Countries in South-East Asia pledge action against noncommunicable diseases
Colombo, 5 September – To arrest the growing epidemic of noncommunicable diseases that kill 8.5 million people annually in WHO South-East Asia Region, member countries of the Region today adopted the ‘Colombo declaration’ which calls for strengthening delivery of services for these diseases at the primary health care level.
“This is a critical moment for health systems and the people they serve across the South-East Asia Region. Noncommunicable diseases (NCDs) are already taking an unacceptable toll on populations, with the burden projected to rise in coming years. To avert this possibility, services for these diseases must be made available at the primary health care level, and high-risk populations must be provided all opportunities to access screening and treatment,” Dr Poonam Khetrapal Singh, Regional Director for WHO South-East Asia, said.
The members expressed serious concern at the unacceptable burden of noncommunicable diseases, including cardiovascular diseases, cancers, diabetes and chronic respiratory diseases.
As part of the declaration health ministers pledged to undertake targeted screening for early diagnosis, as well as to increase health guidance and counselling to promote healthy choices and self-care. Ensuring appropriate treatment, robust follow-up, management of referrals and focusing on and expanding NCD services to the high-risk population are key parts of the declaration.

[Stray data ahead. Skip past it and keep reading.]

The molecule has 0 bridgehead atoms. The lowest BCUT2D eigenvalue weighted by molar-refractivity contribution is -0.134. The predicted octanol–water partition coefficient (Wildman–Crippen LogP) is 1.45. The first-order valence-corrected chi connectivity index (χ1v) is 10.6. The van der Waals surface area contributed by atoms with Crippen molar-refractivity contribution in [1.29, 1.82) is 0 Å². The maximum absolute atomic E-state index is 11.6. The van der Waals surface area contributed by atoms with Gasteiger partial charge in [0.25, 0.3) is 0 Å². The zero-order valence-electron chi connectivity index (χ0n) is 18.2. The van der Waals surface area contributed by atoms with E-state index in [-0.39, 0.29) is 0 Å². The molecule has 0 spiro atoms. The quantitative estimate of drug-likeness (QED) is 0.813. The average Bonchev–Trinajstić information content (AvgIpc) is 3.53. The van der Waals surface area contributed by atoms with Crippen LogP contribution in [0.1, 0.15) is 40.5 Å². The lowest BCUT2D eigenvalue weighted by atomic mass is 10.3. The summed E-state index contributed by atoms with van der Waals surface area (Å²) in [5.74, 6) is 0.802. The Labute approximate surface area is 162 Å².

“This is an important opportunity to reaffirm commitment to the global goal of reducing NCD-related premature mortality by one-third by 2030, and to actually map-out how we will get there. Implementing effective policy solutions is vital to addressing the personal and social tragedy caused by NCDs, as well as their impact on economic development,” said Dr Khetrapal Singh.
To fund the primary health care approach for addressing NCDs, which is foundational to the Declaration, health ministers committed themselves to advocating for innovative financing methods, including dedicated taxation of health damaging commodities such as tobacco, alcohol and unhealthy foods and beverages. This will both reduce exposure to NCD risk factors as well as mobilize more resources for NCD prevention and control.
The ‘Colombo Declaration’ was adopted on the opening day of the five-day Sixty-ninth WHO Regional Committee Meeting, which was inaugurated here this morning by the Prime Minister of Sri Lanka, Mr Ranil Wickremesinghe, in the presence of Dr Margaret Chan, Director-General WHO, and health ministers and senior health ministry officials of the 11 member countries of the Region - Bangladesh, Bhutan, Democratic People’s Republic of Korea, India, Indonesia, Maldives, Myanmar, Nepal, Sri Lanka, Thailand and Timor-Leste.